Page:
You wrote the 2nd story in The Life and Times of Chester Lewis, set in Perth in 1940, with Chester at 8 years old. Without giving plot spoilers, what can readers look forward to in your story?
Through the eyes of an eight year old, readers might gain a small insight into everyday life for a child in wartime suburban Australia. They’ll learn how Chester’s mother became an entrepeneur, how Chester has an unwitting brush with fame, and how he comes to witness something no child should have to see.
The Life and Times of Chester Lewis has a fan fiction competition, for stories 2000 – 4000 words, with a $2000 1st prize. What advice do you have for entrants?
The best writing comes from the heart, so write for yourself first, but keep your readers in mind. Leave out sentimentality but leave in sincerity.
Most of your fiction is for young readers and involves horses. What was the most notable difference between writing horse stories for young readers and writing your Chester Lewis story?
Of all the books I’ve written, the two horse series, Riding High and Pony Patch, have involved the least amount of reading research. That’s probably because my research comes from years of experience with horses and being around other people who have horses.
With Chester Lewis, I spent a good deal of time researching the setting and the time before I wrote a word. It was a different experience to write about a child, from the point of view of that child as an adult. When I write for children, the perspective is reversed.
You mentioned in a previous interview that Elynne Mitchell’s The Silver Brumby series is a longstanding favourite of yours (also a favourite of Victorian rural novelist Jennifer Scoullar). What makes this series stand out for you as a reader?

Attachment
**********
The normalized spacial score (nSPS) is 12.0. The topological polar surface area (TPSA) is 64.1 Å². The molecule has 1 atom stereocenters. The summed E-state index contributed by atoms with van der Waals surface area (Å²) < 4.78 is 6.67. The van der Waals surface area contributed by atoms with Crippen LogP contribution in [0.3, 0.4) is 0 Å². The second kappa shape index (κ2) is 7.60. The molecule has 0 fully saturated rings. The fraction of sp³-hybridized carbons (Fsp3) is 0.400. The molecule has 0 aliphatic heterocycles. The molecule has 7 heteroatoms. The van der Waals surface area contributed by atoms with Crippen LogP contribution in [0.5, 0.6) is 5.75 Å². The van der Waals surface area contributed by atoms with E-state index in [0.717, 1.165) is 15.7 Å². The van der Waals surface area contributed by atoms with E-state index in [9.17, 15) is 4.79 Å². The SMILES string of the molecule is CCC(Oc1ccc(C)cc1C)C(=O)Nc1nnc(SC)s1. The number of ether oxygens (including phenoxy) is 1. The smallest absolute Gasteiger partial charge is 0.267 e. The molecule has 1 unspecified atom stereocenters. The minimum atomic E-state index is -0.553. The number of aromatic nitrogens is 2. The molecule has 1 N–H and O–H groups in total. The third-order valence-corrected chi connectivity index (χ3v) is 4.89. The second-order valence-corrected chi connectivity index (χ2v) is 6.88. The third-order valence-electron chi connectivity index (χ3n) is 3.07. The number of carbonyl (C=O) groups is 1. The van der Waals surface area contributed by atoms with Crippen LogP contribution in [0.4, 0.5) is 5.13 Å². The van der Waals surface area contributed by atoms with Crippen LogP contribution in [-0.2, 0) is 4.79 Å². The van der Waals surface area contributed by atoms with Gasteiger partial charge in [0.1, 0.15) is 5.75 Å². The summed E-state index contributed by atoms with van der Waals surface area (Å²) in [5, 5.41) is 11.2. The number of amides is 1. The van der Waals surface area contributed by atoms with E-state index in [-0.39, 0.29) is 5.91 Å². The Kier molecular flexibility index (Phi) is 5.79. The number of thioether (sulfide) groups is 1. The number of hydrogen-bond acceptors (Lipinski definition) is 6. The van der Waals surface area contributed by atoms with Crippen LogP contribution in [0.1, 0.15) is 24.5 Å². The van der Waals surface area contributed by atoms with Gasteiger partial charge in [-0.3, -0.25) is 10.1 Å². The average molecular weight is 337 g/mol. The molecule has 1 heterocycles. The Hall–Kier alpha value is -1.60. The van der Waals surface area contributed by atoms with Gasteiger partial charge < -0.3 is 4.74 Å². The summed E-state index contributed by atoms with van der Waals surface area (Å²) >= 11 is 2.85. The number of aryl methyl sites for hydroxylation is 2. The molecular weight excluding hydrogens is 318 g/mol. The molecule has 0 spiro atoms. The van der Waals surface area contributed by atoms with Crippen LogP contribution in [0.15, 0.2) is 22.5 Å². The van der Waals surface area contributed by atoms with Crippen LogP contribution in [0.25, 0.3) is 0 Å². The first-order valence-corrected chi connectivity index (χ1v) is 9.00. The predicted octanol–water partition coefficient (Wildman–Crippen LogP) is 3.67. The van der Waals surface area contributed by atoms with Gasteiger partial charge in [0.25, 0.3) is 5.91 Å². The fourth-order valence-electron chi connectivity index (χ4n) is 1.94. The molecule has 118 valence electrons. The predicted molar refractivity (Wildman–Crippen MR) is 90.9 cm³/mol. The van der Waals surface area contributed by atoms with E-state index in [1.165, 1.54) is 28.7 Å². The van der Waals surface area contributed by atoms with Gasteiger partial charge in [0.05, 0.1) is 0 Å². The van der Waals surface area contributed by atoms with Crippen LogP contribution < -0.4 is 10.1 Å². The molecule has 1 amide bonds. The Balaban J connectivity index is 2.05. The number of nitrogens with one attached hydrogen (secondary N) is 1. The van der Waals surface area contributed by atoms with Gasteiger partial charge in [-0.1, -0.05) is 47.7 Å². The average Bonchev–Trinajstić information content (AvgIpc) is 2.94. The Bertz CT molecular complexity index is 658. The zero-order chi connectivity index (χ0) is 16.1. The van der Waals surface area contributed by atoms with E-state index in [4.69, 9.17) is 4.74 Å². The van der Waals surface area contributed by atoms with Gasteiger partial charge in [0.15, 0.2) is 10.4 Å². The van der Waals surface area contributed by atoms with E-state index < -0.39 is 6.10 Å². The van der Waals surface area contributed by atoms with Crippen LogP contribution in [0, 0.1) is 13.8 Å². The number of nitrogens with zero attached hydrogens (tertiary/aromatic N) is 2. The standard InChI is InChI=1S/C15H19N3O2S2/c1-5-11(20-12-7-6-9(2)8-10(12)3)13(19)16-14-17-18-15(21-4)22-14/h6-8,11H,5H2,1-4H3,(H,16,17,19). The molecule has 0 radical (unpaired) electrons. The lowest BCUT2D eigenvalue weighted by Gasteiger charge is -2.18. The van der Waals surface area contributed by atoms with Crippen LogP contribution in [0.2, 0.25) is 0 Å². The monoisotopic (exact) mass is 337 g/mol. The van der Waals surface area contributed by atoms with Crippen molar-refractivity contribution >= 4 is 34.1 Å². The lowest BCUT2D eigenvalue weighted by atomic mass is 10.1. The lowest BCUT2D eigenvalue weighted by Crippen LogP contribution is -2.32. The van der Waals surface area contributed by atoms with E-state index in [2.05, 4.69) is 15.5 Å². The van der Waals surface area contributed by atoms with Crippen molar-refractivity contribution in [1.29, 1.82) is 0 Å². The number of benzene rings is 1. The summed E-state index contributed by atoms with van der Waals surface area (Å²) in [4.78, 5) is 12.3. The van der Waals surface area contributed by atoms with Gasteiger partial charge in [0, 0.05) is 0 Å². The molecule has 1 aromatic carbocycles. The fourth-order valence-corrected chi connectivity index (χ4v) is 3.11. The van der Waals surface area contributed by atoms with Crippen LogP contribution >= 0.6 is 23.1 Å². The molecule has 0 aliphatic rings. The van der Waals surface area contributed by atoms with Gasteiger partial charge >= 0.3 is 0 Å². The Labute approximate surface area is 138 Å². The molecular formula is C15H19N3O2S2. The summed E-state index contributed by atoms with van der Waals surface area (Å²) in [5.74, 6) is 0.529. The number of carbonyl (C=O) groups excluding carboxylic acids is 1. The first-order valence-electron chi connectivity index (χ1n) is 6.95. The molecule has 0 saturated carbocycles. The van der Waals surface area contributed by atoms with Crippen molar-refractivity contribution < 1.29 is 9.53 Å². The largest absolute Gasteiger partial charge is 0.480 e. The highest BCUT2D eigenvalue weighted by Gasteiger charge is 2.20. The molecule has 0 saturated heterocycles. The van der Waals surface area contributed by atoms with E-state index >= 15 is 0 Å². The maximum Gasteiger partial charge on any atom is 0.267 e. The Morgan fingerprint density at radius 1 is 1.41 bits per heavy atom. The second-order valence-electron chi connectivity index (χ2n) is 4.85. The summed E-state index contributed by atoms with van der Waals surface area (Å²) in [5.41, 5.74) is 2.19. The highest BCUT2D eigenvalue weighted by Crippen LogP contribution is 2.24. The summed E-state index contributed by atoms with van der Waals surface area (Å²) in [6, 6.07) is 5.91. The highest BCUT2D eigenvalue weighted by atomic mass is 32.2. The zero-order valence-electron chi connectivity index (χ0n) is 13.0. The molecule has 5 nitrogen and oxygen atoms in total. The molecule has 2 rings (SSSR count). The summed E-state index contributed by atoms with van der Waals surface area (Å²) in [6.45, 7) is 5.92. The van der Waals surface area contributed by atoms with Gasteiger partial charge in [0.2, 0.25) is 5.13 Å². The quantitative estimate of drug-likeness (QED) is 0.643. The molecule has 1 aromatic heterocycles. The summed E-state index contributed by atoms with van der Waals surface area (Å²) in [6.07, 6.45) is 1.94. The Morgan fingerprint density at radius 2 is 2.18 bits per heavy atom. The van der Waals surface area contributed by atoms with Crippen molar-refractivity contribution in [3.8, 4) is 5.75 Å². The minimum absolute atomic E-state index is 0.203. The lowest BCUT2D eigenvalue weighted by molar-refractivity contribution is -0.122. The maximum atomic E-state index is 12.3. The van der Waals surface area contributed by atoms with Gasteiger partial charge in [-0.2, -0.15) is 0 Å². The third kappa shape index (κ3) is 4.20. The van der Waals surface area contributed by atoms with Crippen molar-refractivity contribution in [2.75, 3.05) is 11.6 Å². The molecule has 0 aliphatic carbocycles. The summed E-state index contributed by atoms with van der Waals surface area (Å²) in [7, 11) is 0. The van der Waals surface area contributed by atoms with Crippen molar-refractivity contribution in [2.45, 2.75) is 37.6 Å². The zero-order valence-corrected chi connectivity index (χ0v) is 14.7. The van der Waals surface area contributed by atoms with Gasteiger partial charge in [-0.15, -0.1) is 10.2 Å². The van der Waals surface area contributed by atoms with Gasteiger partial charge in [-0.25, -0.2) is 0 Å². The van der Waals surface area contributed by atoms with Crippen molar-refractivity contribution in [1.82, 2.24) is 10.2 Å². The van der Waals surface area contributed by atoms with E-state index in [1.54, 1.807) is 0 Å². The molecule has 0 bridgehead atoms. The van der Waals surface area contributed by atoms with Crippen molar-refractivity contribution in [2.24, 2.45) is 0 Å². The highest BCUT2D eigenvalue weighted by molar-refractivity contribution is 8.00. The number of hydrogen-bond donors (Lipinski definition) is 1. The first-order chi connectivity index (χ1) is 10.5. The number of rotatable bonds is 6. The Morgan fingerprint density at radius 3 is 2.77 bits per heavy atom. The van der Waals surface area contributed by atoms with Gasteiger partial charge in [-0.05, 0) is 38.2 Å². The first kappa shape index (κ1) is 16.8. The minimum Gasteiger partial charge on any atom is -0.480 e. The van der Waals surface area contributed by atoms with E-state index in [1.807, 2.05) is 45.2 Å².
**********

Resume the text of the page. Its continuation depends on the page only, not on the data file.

I’m not sure I can define what it was about The Silver Brumby series that captured my imagination so strongly but I’ll try. It was quite dense in description, and left me with an enduring love of the Australian Alpine regions. Every time I opened one of those books, in an instant I was taken straight back to Crackenback Ridge or The Cascades. I think it was a combination of that and the sense of wild freedom that Elynne captured in her Brumby characters.
If you had to write a fiction book set before 1900, what time and place might you choose for the setting, and why?
I have a fascination for the people of the Roman Empire and Ancient Egypt so it would most likely be one of those.
What is one of your favourite fiction books you have read in the past year, and why?
Pan’s Whisper by Sue Lawson. Sue has a brilliant ability to tell her character’s story from the place they have come from to the place they are in. In Pan’s Whisper, Pan is angry and damaged. She trusts no one and seems to go out of her way to push people’s buttons in all the wrong ways. As in all of Sue’s books, the strength of the story is in the characters.
If you could bring one fiction author back from the dead for one day for the sole purpose of discussing writing fiction, who would you choose, and why?
That’s a hard one There are so many wonderful writers who have passed on, Elynne Mitchell included. However, if I had to choose just one, I think it would be Roald Dahl. What an opportunity it would be to learn from someone who has written such inspirational and funny stories as his!
What is next for your fiction writing?
I have a couple of completed projects and several works in progress. The ideas flow thick and fast, but historical fiction is definitely an area of current interest.
Bernadette Kelly author site: www.bernadettekelly.com.au
The Australian Literature Review